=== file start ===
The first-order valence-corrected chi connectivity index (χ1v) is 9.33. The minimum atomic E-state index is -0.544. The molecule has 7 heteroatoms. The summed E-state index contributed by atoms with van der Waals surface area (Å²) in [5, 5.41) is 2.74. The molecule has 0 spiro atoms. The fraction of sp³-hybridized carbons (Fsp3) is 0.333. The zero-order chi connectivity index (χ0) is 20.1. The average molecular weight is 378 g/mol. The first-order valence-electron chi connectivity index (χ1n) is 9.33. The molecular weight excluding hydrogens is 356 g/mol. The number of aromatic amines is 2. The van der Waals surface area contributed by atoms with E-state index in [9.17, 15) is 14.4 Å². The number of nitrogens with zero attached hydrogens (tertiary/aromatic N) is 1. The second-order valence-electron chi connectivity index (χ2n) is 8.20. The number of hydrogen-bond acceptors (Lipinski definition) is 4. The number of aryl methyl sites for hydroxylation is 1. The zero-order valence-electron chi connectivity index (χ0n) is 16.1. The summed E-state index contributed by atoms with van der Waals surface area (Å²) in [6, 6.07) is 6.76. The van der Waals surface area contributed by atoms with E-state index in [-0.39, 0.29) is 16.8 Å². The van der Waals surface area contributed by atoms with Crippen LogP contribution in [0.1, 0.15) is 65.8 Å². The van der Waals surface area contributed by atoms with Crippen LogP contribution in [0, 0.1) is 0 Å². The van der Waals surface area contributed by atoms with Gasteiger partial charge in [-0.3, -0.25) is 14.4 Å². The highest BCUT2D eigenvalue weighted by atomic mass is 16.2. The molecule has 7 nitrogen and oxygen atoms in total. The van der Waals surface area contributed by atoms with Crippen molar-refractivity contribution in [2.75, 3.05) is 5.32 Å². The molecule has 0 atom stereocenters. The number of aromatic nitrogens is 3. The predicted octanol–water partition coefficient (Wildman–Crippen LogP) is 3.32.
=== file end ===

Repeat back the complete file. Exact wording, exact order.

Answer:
The first-order valence-corrected chi connectivity index (χ1v) is 9.33. The minimum atomic E-state index is -0.544. The molecule has 7 heteroatoms. The summed E-state index contributed by atoms with van der Waals surface area (Å²) in [5, 5.41) is 2.74. The molecule has 0 spiro atoms. The fraction of sp³-hybridized carbons (Fsp3) is 0.333. The zero-order chi connectivity index (χ0) is 20.1. The average molecular weight is 378 g/mol. The first-order valence-electron chi connectivity index (χ1n) is 9.33. The molecular weight excluding hydrogens is 356 g/mol. The number of aromatic amines is 2. The van der Waals surface area contributed by atoms with E-state index in [9.17, 15) is 14.4 Å². The number of nitrogens with zero attached hydrogens (tertiary/aromatic N) is 1. The second-order valence-electron chi connectivity index (χ2n) is 8.20. The number of hydrogen-bond acceptors (Lipinski definition) is 4. The number of aryl methyl sites for hydroxylation is 1. The zero-order valence-electron chi connectivity index (χ0n) is 16.1. The summed E-state index contributed by atoms with van der Waals surface area (Å²) in [6, 6.07) is 6.76. The van der Waals surface area contributed by atoms with E-state index in [-0.39, 0.29) is 16.8 Å². The van der Waals surface area contributed by atoms with Crippen LogP contribution in [0.1, 0.15) is 65.8 Å². The van der Waals surface area contributed by atoms with Crippen LogP contribution in [0, 0.1) is 0 Å². The van der Waals surface area contributed by atoms with Gasteiger partial charge in [-0.3, -0.25) is 14.4 Å². The highest BCUT2D eigenvalue weighted by atomic mass is 16.2. The molecule has 7 nitrogen and oxygen atoms in total. The van der Waals surface area contributed by atoms with Crippen molar-refractivity contribution in [2.75, 3.05) is 5.32 Å². The molecule has 0 atom stereocenters. The number of aromatic nitrogens is 3. The predicted octanol–water partition coefficient (Wildman–Crippen LogP) is 3.32.